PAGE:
Discover more from PackageX Comics
Customer loyalty can come from the least-expected place: your warehouse
Product excellence. Customer service. Points and rewards.
These are top of mind when thinking of customer loyalty. Put “warehouse operations” at the end of this list and it feels out of place. But if your business ships products, a warehouse probably sits between your products and their ability to drive customer loyalty.
What good is a great product if it arrives damaged? What good is customer service if most inquiries are about tracking numbers? And what good are reward programs if customers don’t return to redeem points after a poor delivery experience?
Warehousing impacts everything, and can even be a differentiating feature. Just look at Amazon, a company that achieves loyalty by means of logistics and warehousing excellence. It ranked #1 for customer loyalty from 2016 to 2021 and was outranked by Apple in 2022. Why? Because Apple started supporting product excellence with warehousing excellence.
Apple succeeded in achieving warehousing excellence by utilizing its retail stores as distribution centers to provide same-day shipping. However, there are several methods to achieve warehousing excellence. Here are a few that are facilitated by technology…
Use cross-docking (Omni Logistics), wave picking (Carton Cloud), and automated sorting (Plus One Robotics) to expedite fulfillment and shipping. This technology is good for businesses with large warehouses that store many different types of products. You can measure the impact it has on customer loyalty with error rates (wrong orders) and percentage of orders damaged since this technology reduces human error and the amount of package handling in a warehouse.
Use dropshipping marketplaces like fabric Marketplace and Canal to partner with brands that have solid warehousing operations and can ship products on your behalf. These marketplaces are good for ecommerce businesses that want to increase assortment without adding new inventory. You can measure the impact they have on loyalty with customer lifetime value (CLV) and time between orders since customers are more likely to return to you if you carry more products.
Use OCR technology to turn any smartphone in a warehouse into universal scanners that solve data ingestion problems (think returns, inbound inventory, even letter mail). They can even track package activity, status, and condition throughout the last mile. This technology is good for businesses with multiple hops in the supply chain where packages experience numerous handoffs. You can measure the impact this has on loyalty with customer service inquiries about damaged goods and delivery estimates.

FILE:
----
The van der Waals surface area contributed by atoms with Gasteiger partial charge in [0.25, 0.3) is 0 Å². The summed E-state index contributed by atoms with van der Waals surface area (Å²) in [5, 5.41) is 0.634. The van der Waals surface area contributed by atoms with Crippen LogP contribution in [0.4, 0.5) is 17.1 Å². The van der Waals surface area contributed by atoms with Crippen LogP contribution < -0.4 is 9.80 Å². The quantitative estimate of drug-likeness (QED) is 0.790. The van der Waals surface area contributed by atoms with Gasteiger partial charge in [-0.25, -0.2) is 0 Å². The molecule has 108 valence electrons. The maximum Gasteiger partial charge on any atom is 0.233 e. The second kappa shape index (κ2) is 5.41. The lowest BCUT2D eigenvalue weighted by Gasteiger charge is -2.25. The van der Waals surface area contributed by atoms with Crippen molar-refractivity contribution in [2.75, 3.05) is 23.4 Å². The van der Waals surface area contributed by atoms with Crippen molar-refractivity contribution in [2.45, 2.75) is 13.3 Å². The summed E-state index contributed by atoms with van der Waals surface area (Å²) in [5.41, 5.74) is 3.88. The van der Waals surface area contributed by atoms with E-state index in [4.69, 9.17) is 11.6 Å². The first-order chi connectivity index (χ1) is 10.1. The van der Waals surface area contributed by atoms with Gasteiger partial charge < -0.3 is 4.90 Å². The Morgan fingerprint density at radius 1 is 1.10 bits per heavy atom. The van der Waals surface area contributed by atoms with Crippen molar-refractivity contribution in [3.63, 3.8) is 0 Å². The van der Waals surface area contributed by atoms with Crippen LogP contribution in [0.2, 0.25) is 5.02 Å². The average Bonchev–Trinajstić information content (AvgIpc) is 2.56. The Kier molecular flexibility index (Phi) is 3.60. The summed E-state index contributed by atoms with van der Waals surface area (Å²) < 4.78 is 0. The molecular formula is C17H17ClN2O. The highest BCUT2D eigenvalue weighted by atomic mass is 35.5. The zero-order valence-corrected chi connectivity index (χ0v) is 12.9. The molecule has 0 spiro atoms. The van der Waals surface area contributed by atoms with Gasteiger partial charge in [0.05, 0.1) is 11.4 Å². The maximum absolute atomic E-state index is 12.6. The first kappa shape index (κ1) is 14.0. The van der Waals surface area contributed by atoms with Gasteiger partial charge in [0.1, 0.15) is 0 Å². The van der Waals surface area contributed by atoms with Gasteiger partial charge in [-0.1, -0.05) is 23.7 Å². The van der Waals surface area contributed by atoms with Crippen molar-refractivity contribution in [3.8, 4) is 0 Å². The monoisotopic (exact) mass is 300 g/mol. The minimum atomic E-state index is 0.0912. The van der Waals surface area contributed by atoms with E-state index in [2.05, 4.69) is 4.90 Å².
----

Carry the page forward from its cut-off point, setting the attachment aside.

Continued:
This last point reminds me of a company I recently spoke with that ships large, high-value products from warehouses in Asia to customers in the United States. On average, it takes 8 to 12 weeks for their products to reach customers and packages travel across 7 hops. Customers are fine with waiting but not when products arrive with damages since that means an additional 8 to 12 weeks of waiting time.
To catch damages earlier on, they plan to inspect packages at each hop they control with OCR technology. Employees will scan package labels with smartphones to greenlight or redlight packages. If redlit, the package can be opened, inspected for damages, and either repackaged or sent back to the warehouse.
Since smartphones are connected to inventory and tracking systems, customers receive an update about what’s happening and when the new package is expected. This is a proactive, automated form of customer service communication that can save loyalty in spite of mistakes made in the supply chain.
“The warehouse, while mostly lying beyond the scenes of the corporate facade, is really at the heart of the customer experience.” - Rob O’Byrne, Logistics Bureau
Whatever warehousing optimization you choose to make, remember that warehouse excellence includes consistently selecting the appropriate products in the correct amounts, preventing defective items or packaging from reaching the outbound loading dock, and promptly assembling and dispatching orders to meet the shipping company's delivery commitments.
For example, Apple’s “mini warehouse” effort is successful because store employees promptly dispatch orders to FedEx, UPS, and other carriers. Technology within the smartphones every Apple employee carries makes this possible.
But warehouse optimizations are just the first step. It’s equally important to measure the impact they have on customer loyalty. In addition to tracking the metrics mentioned above, you can use the net promoter score (NPS); request anecdotal feedback through surveys, sales calls, and customer reviews; and measure your customer retention rate before and after implementing changes in warehousing.
Which changes will you implement in your warehouses? How will you measure their impact on customer loyalty?